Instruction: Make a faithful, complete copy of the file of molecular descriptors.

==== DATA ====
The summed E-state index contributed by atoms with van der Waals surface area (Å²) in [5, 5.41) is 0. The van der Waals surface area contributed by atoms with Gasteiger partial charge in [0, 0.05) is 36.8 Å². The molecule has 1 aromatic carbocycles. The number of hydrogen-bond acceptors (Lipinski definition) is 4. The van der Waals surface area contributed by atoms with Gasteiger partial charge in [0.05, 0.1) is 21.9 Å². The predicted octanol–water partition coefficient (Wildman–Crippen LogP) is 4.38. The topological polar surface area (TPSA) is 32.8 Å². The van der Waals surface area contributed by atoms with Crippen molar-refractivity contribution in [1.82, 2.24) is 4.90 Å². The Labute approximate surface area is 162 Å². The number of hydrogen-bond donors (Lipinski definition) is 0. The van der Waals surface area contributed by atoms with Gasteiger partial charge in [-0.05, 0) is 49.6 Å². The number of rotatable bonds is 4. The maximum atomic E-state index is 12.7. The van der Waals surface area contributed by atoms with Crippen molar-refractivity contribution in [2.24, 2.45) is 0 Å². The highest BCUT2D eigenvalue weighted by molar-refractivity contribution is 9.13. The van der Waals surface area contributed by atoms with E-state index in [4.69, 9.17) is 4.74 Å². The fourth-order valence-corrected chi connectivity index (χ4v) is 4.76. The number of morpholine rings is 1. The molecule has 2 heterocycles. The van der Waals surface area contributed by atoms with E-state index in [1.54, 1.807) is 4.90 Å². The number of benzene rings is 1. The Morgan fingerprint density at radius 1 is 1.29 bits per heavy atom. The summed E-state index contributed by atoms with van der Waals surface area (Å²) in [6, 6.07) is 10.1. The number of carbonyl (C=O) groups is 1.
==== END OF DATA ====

The summed E-state index contributed by atoms with van der Waals surface area (Å²) in [5, 5.41) is 0. The van der Waals surface area contributed by atoms with Gasteiger partial charge in [0, 0.05) is 36.8 Å². The molecule has 1 aromatic carbocycles. The number of hydrogen-bond acceptors (Lipinski definition) is 4. The van der Waals surface area contributed by atoms with Gasteiger partial charge in [0.05, 0.1) is 21.9 Å². The predicted octanol–water partition coefficient (Wildman–Crippen LogP) is 4.38. The topological polar surface area (TPSA) is 32.8 Å². The van der Waals surface area contributed by atoms with Crippen molar-refractivity contribution in [1.82, 2.24) is 4.90 Å². The Labute approximate surface area is 162 Å². The number of hydrogen-bond donors (Lipinski definition) is 0. The van der Waals surface area contributed by atoms with Gasteiger partial charge in [-0.05, 0) is 49.6 Å². The number of rotatable bonds is 4. The maximum atomic E-state index is 12.7. The van der Waals surface area contributed by atoms with Crippen molar-refractivity contribution in [2.24, 2.45) is 0 Å². The highest BCUT2D eigenvalue weighted by molar-refractivity contribution is 9.13. The van der Waals surface area contributed by atoms with E-state index in [4.69, 9.17) is 4.74 Å². The fourth-order valence-corrected chi connectivity index (χ4v) is 4.76. The number of morpholine rings is 1. The molecule has 2 heterocycles. The van der Waals surface area contributed by atoms with E-state index in [1.54, 1.807) is 4.90 Å². The number of benzene rings is 1. The Morgan fingerprint density at radius 1 is 1.29 bits per heavy atom. The summed E-state index contributed by atoms with van der Waals surface area (Å²) in [6, 6.07) is 10.1. The number of carbonyl (C=O) groups is 1.